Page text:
Social Democracy and Globalisation . Bernstein. “The Communist Manifesto was correct …but…we see the privileges of the capitalist bourgeoisie yielding…to democratic organizations … In my judgment…success lies in a steady [peaceful] advance…[rather]…than in…a catastrophic crash.” .
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Relates to Marxism in terms of its origins. Specifically, rooted in the ‘revisionist’ ideas of the German Socialist Bernstein.
Bernstein questioned Marx’s predictions and assumptions.
The material circumstances of the mass of people in society were not ever more impoverished, as Marx suggested. Indeed real wages were rising; (early welfare reforms in Germany, replicated in UK by 1906-14 Liberal Government)
Social structures were more complex than Marx expected. Instead of a simple bipolar class structure, the middle class and petty bourgeoisie endured and grew.
The institutions of liberal democracy were more flexible, adaptable to class conflict than Marx had anticipated.
Marx had seen the liberal democratic state as an expression of bourgeois class rule.
Bernstein noted that as the 20th century approached, the w/c was successfully mobilising via unions and parties which worked within capitalist society and achieved real change/reform. E.g. German social democrats (SPD), later British Labour and the Scandinavian social democratic parties followed a decade or two later)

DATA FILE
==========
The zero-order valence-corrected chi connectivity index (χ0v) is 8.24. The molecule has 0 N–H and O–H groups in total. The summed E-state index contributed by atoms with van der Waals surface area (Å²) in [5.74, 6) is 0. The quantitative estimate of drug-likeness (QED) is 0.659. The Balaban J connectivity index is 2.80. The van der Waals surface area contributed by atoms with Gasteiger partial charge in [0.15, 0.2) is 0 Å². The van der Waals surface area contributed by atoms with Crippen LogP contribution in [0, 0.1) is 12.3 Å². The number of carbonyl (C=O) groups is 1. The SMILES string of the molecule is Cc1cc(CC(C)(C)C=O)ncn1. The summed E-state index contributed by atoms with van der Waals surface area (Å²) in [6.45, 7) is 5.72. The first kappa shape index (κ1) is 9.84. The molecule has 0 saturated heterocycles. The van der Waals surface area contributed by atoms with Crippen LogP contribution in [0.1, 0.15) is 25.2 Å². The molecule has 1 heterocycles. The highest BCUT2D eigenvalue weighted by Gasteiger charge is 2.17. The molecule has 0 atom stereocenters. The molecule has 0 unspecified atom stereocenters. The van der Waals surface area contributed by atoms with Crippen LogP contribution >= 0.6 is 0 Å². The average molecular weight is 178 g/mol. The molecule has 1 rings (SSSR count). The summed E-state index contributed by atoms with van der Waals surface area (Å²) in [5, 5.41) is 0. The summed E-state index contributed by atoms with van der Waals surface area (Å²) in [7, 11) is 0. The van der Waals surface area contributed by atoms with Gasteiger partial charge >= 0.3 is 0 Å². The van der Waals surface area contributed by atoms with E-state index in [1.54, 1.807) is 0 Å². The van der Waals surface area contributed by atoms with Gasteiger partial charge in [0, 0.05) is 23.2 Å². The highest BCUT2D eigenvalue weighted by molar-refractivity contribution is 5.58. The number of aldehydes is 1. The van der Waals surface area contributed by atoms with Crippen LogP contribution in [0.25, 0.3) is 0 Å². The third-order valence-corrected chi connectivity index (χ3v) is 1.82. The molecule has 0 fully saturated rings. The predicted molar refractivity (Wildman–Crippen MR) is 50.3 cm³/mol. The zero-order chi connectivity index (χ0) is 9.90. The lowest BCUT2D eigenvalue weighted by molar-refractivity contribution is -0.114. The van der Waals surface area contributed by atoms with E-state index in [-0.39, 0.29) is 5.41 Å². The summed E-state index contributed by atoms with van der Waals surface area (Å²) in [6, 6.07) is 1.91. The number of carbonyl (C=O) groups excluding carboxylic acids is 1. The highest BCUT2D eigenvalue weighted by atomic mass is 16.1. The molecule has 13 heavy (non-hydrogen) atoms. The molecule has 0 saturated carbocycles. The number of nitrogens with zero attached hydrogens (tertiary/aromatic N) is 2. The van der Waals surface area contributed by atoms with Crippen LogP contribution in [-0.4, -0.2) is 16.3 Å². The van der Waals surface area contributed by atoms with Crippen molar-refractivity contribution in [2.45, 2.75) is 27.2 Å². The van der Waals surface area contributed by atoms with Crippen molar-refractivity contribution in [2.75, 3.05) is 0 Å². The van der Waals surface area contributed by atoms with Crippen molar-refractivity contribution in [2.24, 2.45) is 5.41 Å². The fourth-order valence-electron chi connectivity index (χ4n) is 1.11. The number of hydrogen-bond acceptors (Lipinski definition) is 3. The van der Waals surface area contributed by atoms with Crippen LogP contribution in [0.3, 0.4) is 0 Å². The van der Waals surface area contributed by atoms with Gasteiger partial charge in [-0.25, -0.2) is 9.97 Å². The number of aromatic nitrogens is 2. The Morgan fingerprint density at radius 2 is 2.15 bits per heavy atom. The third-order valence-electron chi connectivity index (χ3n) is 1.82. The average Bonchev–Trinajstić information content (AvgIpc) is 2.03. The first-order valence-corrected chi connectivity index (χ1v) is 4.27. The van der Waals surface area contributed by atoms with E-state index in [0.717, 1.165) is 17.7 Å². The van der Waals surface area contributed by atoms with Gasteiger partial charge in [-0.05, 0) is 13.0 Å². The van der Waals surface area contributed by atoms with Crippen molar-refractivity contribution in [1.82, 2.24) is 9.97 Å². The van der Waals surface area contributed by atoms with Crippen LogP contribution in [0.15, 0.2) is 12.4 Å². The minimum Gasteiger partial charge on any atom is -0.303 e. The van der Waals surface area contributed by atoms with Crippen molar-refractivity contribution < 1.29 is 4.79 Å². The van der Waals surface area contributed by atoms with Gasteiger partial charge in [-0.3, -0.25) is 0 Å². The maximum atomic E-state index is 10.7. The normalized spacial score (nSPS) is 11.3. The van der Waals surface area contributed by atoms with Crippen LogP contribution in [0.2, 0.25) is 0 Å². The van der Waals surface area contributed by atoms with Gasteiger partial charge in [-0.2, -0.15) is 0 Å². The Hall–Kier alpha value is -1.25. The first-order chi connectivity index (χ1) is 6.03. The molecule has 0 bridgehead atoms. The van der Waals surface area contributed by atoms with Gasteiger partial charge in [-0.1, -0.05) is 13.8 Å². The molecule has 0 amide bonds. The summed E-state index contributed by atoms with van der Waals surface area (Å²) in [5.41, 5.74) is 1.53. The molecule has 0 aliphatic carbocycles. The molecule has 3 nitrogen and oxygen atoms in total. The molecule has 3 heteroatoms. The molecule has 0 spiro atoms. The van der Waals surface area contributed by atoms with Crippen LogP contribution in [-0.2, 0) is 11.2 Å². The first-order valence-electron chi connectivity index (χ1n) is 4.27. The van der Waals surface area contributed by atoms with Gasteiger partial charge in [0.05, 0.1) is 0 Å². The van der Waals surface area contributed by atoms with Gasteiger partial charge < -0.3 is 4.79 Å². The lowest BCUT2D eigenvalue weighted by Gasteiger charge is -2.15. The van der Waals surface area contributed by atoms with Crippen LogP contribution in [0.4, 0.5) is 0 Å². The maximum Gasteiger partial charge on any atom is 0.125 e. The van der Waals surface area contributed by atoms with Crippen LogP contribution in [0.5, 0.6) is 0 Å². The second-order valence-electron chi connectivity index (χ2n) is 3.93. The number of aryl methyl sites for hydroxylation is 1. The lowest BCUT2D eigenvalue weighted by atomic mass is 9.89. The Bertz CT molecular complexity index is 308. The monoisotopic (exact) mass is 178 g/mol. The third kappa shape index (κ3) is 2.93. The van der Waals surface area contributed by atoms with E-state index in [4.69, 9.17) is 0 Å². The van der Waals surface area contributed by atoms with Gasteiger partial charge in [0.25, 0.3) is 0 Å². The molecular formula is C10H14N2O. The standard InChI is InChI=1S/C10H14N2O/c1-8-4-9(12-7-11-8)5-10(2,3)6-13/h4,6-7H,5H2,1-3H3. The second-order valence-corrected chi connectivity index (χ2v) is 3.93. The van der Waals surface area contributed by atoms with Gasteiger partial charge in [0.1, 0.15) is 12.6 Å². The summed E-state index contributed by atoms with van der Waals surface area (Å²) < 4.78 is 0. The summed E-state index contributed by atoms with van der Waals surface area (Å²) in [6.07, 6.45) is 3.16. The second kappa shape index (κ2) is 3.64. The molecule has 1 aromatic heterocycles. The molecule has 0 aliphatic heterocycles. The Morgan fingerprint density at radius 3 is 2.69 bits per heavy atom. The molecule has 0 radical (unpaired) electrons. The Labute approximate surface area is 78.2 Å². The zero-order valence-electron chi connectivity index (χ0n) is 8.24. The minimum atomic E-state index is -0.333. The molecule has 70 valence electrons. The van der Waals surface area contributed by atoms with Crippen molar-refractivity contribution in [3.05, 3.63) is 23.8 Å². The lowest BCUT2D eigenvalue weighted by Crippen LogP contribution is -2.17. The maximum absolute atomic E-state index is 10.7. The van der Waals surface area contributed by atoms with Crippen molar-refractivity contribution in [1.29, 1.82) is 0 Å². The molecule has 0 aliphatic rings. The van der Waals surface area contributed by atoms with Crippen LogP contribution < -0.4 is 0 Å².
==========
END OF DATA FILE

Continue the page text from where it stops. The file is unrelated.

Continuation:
Key distinction from classical Marxism – asserts the possibility of egalitarian reform within capitalism
The parliamentary road to socialism.
Reformism not revolution.
Paterson & Thomas’ 5 tenets. The Social Democratic Parties of Western Europe (1977)
These 5 tenets have remained important to social democratic parties since 1945, despite the fact that Social democratic parties have changed significantly.
The Keynesian approach revolves around the idea of placing a primary emphasis upon the objective of full employment – secured by maintaining the level of aggregate demand in the economy.
Activist macroeconomic (especially fiscal) policy – taxing and spending to redistribute wealth.
Crosland - Keynesianism had fundamentally transformed and ‘social democratised’ capitalism.
Redistributing wealth (through tax system, welfare state, and incomes policies) towards lower wage employees with a high propensity to spend their wages on consumer goods. This could be justified not only in terms of both economic efficiency and social justice.